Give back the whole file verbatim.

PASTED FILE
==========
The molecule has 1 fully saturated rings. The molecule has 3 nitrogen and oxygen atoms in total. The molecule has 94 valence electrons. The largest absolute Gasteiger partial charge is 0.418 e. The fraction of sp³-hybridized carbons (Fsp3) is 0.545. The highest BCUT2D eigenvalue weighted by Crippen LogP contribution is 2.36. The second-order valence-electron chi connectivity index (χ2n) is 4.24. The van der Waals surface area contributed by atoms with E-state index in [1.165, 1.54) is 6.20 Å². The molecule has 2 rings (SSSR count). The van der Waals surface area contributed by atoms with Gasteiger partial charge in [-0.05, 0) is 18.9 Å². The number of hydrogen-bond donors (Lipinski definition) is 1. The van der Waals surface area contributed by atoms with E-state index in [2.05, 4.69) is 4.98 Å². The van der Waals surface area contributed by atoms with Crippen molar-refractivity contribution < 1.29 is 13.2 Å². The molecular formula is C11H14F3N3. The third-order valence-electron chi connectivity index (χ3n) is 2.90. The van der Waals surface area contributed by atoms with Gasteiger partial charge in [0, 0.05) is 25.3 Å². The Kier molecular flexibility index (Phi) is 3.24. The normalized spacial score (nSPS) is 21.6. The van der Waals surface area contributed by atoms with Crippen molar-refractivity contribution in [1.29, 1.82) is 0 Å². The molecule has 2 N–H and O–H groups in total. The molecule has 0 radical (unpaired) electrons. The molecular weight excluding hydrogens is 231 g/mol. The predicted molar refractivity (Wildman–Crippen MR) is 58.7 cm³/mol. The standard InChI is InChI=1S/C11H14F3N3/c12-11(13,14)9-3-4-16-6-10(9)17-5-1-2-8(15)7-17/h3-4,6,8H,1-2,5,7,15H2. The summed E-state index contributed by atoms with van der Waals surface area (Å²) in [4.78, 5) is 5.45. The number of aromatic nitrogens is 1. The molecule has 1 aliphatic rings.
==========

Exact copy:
The molecule has 1 fully saturated rings. The molecule has 3 nitrogen and oxygen atoms in total. The molecule has 94 valence electrons. The largest absolute Gasteiger partial charge is 0.418 e. The fraction of sp³-hybridized carbons (Fsp3) is 0.545. The highest BCUT2D eigenvalue weighted by Crippen LogP contribution is 2.36. The second-order valence-electron chi connectivity index (χ2n) is 4.24. The van der Waals surface area contributed by atoms with E-state index in [1.165, 1.54) is 6.20 Å². The molecule has 2 rings (SSSR count). The van der Waals surface area contributed by atoms with Gasteiger partial charge in [-0.05, 0) is 18.9 Å². The number of hydrogen-bond donors (Lipinski definition) is 1. The van der Waals surface area contributed by atoms with E-state index in [2.05, 4.69) is 4.98 Å². The van der Waals surface area contributed by atoms with Crippen molar-refractivity contribution < 1.29 is 13.2 Å². The molecular formula is C11H14F3N3. The third-order valence-electron chi connectivity index (χ3n) is 2.90. The van der Waals surface area contributed by atoms with Gasteiger partial charge in [0, 0.05) is 25.3 Å². The Kier molecular flexibility index (Phi) is 3.24. The normalized spacial score (nSPS) is 21.6. The van der Waals surface area contributed by atoms with Crippen molar-refractivity contribution in [1.29, 1.82) is 0 Å². The molecule has 2 N–H and O–H groups in total. The molecule has 0 radical (unpaired) electrons. The molecular weight excluding hydrogens is 231 g/mol. The predicted molar refractivity (Wildman–Crippen MR) is 58.7 cm³/mol. The standard InChI is InChI=1S/C11H14F3N3/c12-11(13,14)9-3-4-16-6-10(9)17-5-1-2-8(15)7-17/h3-4,6,8H,1-2,5,7,15H2. The summed E-state index contributed by atoms with van der Waals surface area (Å²) in [4.78, 5) is 5.45. The number of aromatic nitrogens is 1. The molecule has 1 aliphatic rings.